Improve your understanding of hedge funds

Date: Tuesday, March 20, 2007
Author: ContraCostaTimes

Q: I'd like to learn more about hedge funds - how are they structured?

A The notoriety of the hedge fund has increased markedly during the past five years.

Once the reserved domain of extremely wealthy individuals and financial institutions, hedge funds have recently become available to both affluent and moderate-income investors.

The funds are structured as partnerships and are not regulated by the government or securities industry.

Although classified as an "alternative asset" for asset allocation purposes, some funds may have the same strategies as the common mutual fund and offer no reduction in risk to an investment portfolio.

Hedge funds may have hundreds of different investment strategies, which may vary from extremely conservative to speculation on steroids.

A few examples of the different investment styles are: a fund holding a stock position in one company while selling short the stock of a weaker company in the same sector, a fund making investments based on the fluctuations of foreign currencies, a fund focusing on a specific sector of the economy, and a fund making large investments in interest rate sensitive investments.

One key feature of hedge funds that is typically unavailable to mutual funds is the use of leverage. The hedge fund will borrow money from a bank or brokerage firm as a percentage of the dollars in the fund, often in an eight to one ratio.

This allows the fund to purchase significant stakes in companies or sectors. It is this leverage that may allow a hedge fund to provide outsized investment returns. It may also lead to the collapse of the fund and loss of substantial capital, as occurred to Long Term Capital Management several years ago. Fees and costs associated with hedge funds can be an obstacle to total returns for an investor.

As with any managed account, there is a management fee. For hedge funds, it is often 1 percent to 2 percent of the assets per year. Hedge funds in most cases will participate in the gains of the fund by taking 20 percent to 40 percent of profits generated above the base investment.

Smaller investors often participate in a fund of hedge funds. This structure adds an additional layer of management fee. I feel that the costs involved with hedge fund ownership will usually make it difficult for an investor to achieve a reasonable rate of return relative to the investment risk that many hedge funds take.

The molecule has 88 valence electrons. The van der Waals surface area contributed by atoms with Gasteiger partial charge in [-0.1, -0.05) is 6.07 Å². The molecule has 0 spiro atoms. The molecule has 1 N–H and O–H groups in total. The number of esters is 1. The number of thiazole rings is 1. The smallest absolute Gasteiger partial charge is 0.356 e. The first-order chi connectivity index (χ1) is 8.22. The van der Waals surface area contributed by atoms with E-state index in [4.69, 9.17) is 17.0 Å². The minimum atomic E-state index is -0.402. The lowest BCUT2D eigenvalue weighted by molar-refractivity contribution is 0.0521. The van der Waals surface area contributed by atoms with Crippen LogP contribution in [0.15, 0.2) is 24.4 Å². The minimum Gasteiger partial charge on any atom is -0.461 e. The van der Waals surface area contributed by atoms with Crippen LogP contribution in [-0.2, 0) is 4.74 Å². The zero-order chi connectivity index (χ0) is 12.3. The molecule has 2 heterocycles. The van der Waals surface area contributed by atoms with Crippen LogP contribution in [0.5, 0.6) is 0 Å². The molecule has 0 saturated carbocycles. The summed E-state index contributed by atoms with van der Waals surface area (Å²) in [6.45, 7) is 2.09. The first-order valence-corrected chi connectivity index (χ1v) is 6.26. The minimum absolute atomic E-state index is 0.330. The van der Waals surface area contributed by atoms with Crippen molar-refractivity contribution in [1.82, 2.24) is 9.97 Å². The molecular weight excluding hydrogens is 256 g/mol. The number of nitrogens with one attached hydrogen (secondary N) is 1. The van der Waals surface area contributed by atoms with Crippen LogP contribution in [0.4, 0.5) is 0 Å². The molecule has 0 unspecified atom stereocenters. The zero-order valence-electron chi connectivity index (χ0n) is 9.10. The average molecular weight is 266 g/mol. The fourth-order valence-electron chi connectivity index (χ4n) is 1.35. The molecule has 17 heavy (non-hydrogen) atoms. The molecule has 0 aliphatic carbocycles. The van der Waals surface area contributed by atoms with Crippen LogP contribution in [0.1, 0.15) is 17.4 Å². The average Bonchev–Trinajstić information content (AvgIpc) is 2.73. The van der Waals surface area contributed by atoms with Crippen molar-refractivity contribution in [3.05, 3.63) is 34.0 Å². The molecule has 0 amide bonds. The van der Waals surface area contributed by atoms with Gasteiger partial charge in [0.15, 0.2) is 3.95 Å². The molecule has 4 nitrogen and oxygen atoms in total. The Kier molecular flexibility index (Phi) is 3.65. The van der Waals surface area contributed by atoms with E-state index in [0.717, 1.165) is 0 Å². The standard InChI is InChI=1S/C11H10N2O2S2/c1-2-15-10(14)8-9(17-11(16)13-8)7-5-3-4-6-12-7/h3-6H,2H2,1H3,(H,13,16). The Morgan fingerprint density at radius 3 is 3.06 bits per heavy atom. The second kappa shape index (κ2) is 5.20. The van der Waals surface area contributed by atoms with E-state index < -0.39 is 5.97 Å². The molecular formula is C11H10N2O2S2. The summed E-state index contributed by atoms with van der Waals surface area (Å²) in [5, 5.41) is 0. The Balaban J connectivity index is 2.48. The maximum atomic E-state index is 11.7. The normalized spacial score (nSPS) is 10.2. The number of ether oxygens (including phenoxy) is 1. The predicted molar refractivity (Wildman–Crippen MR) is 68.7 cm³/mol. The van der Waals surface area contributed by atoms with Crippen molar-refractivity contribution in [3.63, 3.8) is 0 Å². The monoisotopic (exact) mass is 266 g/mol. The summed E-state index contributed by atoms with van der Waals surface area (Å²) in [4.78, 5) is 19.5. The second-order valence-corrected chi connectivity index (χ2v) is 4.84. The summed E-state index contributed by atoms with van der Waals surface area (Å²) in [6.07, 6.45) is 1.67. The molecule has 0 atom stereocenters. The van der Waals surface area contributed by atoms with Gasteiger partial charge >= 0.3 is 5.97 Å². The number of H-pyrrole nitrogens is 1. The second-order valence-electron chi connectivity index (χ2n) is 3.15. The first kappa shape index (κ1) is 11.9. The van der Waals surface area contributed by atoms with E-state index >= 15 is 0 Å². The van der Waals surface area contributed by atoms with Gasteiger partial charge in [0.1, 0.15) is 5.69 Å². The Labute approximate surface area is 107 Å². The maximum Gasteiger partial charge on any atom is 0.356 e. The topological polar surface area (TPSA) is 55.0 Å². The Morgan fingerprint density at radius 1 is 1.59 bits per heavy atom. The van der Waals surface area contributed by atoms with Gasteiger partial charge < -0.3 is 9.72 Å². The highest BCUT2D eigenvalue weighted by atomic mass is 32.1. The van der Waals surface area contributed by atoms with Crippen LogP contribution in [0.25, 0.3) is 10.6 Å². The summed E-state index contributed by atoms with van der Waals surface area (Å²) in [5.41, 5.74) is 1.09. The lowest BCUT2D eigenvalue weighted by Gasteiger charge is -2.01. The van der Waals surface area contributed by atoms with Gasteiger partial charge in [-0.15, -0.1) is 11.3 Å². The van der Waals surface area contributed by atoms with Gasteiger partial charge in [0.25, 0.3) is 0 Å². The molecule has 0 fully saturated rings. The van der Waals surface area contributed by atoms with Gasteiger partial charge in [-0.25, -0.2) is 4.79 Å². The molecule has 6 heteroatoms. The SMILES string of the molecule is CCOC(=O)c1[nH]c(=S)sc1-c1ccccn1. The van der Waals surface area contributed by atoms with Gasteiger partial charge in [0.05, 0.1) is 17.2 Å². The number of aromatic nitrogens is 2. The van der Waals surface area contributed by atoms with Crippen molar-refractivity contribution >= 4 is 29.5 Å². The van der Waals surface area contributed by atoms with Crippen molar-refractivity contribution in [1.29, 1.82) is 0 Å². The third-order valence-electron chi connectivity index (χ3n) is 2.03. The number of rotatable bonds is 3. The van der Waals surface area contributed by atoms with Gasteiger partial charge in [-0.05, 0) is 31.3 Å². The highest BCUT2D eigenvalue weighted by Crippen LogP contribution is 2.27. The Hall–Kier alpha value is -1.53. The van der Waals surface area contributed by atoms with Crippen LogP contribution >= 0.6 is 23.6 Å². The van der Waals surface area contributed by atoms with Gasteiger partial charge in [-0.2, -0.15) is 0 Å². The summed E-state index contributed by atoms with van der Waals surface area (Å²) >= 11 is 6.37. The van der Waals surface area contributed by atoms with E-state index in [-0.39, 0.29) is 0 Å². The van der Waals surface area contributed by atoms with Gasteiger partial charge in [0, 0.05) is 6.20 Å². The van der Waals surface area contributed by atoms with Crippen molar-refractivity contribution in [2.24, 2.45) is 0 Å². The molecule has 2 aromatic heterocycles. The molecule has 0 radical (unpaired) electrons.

Q How have you adjusted your investments with the changing real estate market?

A For the past two years I have been paying particular attention to economic data related to the real estate sector of our economy.

As a percentage of our gross domestic product, the amount of resources devoted to real estate has risen substantially in the past five years, primarily driven by the Federal Reserve Bank lowering its base rate to 1 percent and subsequently raising the rate to 5.25 percent during the past 18 months.

Home builders took advantage of the rates and strong demand to build an oversupply of homes. I read recently that we are experiencing the greatest number of vacant homes since the Great Depression.

Another item of interest was when noted real estate investor Sam Zell sold his commercial properties in 2006. I question whether the buyer has a better sense of timing and valuation.

I have adjusted my clients' portfolios by increasing the allocation to fixed income investments, increasing the amount invested in stocks that are less sensitive to a slower economy (consumer staples and health care), decreasing investments in retail sector, and holding a much higher percentage of cash equivalents.

This week's statistic of the lowest number of new homes sold in January since 1994 has only reinforced my conservative view of the investment environment.